An Estonian team is designing an artificially-intelligent (AI) agent to adjudicate claims of €7,000 or less, with the aim of clearing case backlog.
The pilot version will focus on contract disputes: An algorithm will analyze uploaded documents to reach an initial decision, which can then be appealed to a human judge.
This is but one of many examples of how AI is increasingly being incorporated into adjudicatory or adjudicatory-adjacent processes, ranging from the relatively minor to the most significant determinations.
For example, DoNotPay, an AI-based chatbot originally designed to assist with parking ticket appeals, now offers a panoply of legal services, including helping individuals report suspected discrimination, request maternity leave, and seek compensation for transit delays.
Companies rely on automated processes to resolve customer complaints,
cities depend on automated systems to generate citations for minor traffic violations,
police departments engage data mining systems to predict and investigate crime,
and domestic judges employ algorithms throughout the criminal justice process.
Meanwhile, militaries are incorporating increasingly autonomous systems in their targeting and detention decisionmaking structures.
Although AI is already of use to litigants,
to legal practitioners,
and in predicting legal outcomes,
we must be cautious and deliberate when incorporating AI into the common law judicial process.
As will be discussed in Part I, human beings and machine systems process information and reach conclusions in fundamentally different ways, with AI being particularly ill-suited for the rule application and value balancing often required of human judges. Nor will “cyborg justice”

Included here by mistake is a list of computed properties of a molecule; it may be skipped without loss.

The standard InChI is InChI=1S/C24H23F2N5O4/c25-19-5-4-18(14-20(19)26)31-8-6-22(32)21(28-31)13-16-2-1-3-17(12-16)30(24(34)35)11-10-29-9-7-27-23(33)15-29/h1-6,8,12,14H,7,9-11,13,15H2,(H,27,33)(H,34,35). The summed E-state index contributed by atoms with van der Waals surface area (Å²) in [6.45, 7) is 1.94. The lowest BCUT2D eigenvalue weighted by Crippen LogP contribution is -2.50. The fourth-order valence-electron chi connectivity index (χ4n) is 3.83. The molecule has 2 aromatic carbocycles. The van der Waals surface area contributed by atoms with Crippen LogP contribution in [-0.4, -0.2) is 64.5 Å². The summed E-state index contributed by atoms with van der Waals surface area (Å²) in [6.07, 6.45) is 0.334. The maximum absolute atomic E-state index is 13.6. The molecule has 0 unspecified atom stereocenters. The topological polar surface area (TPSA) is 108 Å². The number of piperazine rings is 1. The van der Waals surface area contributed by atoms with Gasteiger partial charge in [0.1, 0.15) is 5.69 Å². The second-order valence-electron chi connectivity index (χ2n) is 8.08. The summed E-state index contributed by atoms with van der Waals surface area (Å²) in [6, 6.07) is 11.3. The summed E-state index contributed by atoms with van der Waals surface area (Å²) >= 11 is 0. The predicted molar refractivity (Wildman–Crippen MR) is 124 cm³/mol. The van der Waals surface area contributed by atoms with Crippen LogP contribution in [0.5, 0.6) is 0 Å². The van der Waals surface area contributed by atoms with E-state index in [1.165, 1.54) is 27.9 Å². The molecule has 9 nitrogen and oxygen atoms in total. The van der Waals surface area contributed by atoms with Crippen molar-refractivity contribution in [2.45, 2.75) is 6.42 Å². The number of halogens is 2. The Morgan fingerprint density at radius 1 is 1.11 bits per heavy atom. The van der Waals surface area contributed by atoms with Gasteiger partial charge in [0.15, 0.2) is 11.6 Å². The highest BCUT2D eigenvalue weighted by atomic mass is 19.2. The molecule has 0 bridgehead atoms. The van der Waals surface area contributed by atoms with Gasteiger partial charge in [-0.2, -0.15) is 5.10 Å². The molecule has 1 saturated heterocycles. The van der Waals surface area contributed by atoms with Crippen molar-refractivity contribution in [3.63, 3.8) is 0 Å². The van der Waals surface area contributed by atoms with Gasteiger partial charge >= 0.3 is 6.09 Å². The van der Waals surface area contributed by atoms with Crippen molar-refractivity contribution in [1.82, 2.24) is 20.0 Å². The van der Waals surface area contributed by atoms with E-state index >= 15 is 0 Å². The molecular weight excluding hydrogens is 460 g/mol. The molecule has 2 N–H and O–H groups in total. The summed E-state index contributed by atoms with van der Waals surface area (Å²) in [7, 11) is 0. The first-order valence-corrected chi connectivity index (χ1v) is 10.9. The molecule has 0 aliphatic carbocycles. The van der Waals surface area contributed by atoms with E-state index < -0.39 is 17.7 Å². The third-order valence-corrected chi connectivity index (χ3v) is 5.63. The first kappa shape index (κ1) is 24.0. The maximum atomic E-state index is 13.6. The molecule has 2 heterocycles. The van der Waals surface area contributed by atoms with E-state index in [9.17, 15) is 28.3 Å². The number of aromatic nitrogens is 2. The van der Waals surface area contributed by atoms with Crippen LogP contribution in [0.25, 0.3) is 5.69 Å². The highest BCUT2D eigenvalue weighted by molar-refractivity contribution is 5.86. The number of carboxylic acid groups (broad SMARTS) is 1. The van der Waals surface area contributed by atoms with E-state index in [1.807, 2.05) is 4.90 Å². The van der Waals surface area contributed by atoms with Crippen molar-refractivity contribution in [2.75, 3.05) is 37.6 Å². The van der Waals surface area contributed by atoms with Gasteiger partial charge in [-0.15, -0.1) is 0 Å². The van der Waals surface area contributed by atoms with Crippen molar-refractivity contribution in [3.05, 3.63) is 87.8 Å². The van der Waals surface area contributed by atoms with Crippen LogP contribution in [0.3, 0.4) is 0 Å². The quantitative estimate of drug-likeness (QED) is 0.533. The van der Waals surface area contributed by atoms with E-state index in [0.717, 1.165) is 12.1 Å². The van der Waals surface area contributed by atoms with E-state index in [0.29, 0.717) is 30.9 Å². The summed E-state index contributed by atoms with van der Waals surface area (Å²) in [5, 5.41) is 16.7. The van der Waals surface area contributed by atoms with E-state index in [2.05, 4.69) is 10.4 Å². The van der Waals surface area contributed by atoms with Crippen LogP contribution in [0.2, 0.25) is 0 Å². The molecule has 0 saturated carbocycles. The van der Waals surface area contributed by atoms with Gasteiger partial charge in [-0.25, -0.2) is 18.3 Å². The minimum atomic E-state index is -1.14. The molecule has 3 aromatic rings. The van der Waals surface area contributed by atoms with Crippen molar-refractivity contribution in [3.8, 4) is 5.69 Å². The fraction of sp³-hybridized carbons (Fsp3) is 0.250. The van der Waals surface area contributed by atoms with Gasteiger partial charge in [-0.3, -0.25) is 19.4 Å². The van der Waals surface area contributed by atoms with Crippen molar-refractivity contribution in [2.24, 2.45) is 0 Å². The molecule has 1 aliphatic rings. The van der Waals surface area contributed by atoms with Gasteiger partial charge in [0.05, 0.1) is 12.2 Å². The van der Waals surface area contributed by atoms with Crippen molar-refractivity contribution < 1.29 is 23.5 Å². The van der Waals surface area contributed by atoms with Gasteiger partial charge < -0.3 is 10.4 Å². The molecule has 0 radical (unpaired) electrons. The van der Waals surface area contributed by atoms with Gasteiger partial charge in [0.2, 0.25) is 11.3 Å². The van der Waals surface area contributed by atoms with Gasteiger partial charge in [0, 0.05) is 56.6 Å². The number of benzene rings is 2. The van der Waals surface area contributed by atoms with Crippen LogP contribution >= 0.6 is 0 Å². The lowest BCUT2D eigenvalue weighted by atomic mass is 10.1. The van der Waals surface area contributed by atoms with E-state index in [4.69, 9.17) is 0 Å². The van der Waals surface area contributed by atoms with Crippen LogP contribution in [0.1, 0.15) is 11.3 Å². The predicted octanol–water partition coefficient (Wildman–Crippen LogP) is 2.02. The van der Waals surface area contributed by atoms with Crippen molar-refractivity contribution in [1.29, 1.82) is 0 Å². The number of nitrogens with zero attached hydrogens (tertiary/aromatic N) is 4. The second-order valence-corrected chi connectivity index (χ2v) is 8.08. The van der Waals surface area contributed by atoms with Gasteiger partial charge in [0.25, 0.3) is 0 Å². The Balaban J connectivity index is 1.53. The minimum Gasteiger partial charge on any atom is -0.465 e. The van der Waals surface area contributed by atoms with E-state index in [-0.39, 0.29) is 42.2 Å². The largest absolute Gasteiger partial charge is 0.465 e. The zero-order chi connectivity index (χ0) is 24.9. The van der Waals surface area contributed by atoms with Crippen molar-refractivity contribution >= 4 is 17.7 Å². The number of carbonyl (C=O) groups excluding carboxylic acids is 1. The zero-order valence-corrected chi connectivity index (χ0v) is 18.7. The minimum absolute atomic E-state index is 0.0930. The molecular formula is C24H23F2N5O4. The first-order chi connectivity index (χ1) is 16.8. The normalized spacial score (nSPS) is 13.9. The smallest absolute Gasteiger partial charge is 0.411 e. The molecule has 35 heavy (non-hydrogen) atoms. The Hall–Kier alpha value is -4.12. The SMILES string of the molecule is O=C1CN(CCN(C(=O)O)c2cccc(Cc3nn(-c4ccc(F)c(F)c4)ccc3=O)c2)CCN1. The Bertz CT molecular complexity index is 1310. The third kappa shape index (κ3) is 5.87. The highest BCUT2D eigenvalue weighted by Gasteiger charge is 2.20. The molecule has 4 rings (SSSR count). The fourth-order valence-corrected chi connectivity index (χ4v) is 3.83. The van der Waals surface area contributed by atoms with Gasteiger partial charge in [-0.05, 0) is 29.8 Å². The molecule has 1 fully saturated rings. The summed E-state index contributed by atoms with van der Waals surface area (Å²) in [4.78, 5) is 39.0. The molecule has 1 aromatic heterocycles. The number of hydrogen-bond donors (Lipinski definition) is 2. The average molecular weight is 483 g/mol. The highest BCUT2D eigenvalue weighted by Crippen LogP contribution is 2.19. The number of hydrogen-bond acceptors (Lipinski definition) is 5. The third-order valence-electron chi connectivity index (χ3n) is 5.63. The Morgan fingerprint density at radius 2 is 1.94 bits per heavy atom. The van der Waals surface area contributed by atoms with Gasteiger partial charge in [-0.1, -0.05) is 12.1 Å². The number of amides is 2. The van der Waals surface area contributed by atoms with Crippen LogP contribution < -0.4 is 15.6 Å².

—hybrid human–AI judicial systems that would attempt to marry the best of human and machine decisionmaking and minimize the drawbacks of both—be a panacea.
Part II notes the benefits of such systems and outlines how teaming may create new overtrust, undertrust, and interface design problems, as well as second-order, structural side effects. Part III explores one such side effect of hybrid human–AI judicial systems, which I term “technological–legal lock-in.” Translating rules and decisionmaking procedures into algorithms grants them a new kind of permanency, which creates an additional barrier to legal evolution. By augmenting the common law’s extant conservative bent, hybrid human–AI judicial systems risk fostering legal stagnation and an attendant loss of judicial legitimacy.
Cyborg justice systems are proliferating, but their structure has not yet stabilized. We now have a bounded opportunity to design systems that realize the benefits and mitigate the issues associated with incorporating AI into the common law adjudicatory process.